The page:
Now for the burning question. Why should we buy your books?

My books are geared to children ages 6-10. Parents and children should buy/read my book because it may just get your children to read. The benefits of children reading are countless and it has become tougher and tougher to get them to read. They are bombarded with so many different technological advances it seems sometimes reading takes a back seat. I combine fantasy, magic, humor, and a main character everyone can relate to, to create stories that children (even reluctant ones) and parents alike may enjoy.


Paul R. Hewlett is the author of the Lionel’s Grand Adventure series. Lionel’s Christmas Adventure: Lionel Learns the True Meaning of Christmas is the third book in the series. His debut book Lionel’s Grand Adventure: Lionel and the Golden Rule was released in December of 2011, followed by Lionel Turns the Other Cheekin March of 2012. In addition to writing the Lionel’s Grand Adventure books, Paul co-authors a middle grade/young adult blog called Sher A. Hart: Written Art.
Paul is married and lives in Illinois with his wife and “senior” dog JoJo whom they adopted from the local rescue facility. Paul is a huge advocate of pet adoption and animal shelters. Paul loves spending time at his local library and is a big supporter of libraries. He enjoys travelling, spending time outdoors, Indiana Hoosiers basketball, and Chicago White Sox baseball.

Where can we find out more about you and your work?


28 thoughts on “Interview with Children’s Author Paul Hewlett

  1. Paul, I thoroughly enjoyed your interview, especially about the trials of getting an illustrator. Great questions, Trish. Much success to you Paul!
    Cynthia B Ainsworthe author

  2. Another excellent interview. The mention of the importance of humor in children's books hooked me. My great nephew will be getting some Lionel books when he is older.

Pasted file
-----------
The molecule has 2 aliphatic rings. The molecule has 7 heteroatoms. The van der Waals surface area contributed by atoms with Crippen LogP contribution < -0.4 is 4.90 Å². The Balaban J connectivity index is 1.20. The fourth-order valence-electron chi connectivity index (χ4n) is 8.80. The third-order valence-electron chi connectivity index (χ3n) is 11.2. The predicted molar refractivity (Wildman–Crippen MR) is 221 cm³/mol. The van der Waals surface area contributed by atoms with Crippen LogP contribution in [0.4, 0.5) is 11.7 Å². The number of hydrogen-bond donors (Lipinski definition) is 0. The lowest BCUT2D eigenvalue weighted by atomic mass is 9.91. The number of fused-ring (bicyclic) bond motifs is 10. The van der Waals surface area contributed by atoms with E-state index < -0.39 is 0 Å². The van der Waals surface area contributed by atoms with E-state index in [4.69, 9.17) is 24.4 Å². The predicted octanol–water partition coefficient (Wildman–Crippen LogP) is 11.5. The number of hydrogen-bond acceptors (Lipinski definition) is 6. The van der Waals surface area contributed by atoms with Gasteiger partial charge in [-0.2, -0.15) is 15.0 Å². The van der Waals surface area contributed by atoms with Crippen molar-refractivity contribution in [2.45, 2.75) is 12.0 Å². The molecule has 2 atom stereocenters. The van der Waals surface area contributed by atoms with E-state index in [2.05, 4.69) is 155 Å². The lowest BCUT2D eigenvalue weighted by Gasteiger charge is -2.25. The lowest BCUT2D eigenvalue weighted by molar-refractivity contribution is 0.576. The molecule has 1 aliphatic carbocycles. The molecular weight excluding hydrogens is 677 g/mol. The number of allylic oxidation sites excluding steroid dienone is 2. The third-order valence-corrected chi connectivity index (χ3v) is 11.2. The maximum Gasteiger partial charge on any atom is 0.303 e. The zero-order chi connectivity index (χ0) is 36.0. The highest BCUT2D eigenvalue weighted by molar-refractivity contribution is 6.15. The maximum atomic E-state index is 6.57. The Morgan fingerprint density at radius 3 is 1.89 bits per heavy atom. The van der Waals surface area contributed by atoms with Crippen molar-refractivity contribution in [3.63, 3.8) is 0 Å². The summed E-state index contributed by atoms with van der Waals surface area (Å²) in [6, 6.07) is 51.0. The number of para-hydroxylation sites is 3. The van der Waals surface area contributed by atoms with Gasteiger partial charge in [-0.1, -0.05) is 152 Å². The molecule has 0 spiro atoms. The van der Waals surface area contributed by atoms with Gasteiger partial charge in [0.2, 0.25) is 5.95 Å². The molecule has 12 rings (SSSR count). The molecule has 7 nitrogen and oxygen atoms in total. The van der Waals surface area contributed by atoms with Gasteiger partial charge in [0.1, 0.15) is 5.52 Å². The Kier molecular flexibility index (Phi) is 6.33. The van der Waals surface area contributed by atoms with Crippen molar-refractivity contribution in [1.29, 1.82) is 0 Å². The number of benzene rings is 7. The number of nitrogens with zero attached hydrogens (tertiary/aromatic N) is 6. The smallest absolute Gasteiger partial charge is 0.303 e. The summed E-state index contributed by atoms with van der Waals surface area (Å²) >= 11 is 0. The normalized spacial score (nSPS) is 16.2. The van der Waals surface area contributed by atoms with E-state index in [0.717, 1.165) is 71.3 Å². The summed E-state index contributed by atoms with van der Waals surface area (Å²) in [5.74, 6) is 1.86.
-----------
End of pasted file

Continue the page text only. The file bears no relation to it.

3. You sold me, Paul. Just as soon as my new niece and nephew are old enough. Sounds like a great series. And then to find we share all of the same interests, especially where the dogs are concerned (see my website and pinterest pages)–I even hail from Elkhart, Indiana (go Hoosiers!)…but, Paul…Chicago White Sox? (Real tears, here.) My dad was a Red Sox (catcher). So close!

  4. Hi Trish and Paul! This was an enjoyable interview and I feel I know you a little better now, Paul. I have a bright little great grandson that will enjoy your books when he gets older–the other grandchildren are past your age group. I also know a good illustrator, who also write children's books, if you ever need one in the future. And she's reasonable in price. Good luck with all your endeavors with this wonderful character.


  5. Getting an illustrator could be difficult, Paul, and I'm glad you were able to find one who did such a great job for your Lionel series. I understand that desire to get a traditional publisher. Hope one comes along soon. Good luck with everything!

  6. Another great interview Trish. I, too, have a little grandson who I know will like this book. Conratulations Paul, and I wish you the very best with your book. Mary Firmin, Deadly PLeasures

  7. Enjoyed the interview and the chance to get to know a fellow children's author. I know what he means about an illustrator because I would have been published much earlier if I had found a good one. Thank goodness, the publisher provided one, but it was very expensive. Humor is very important to keeping attention of the little ones. I use that in my book as well. Good luck, Paul. You have a wonderful series.

  8. Hi Anne,
    Ha, well at least we both are Hoosiers fans. My Dad went there and raised me as a fan. I'm originally from Valpo so it is a small world. Thanks so much for the kind words.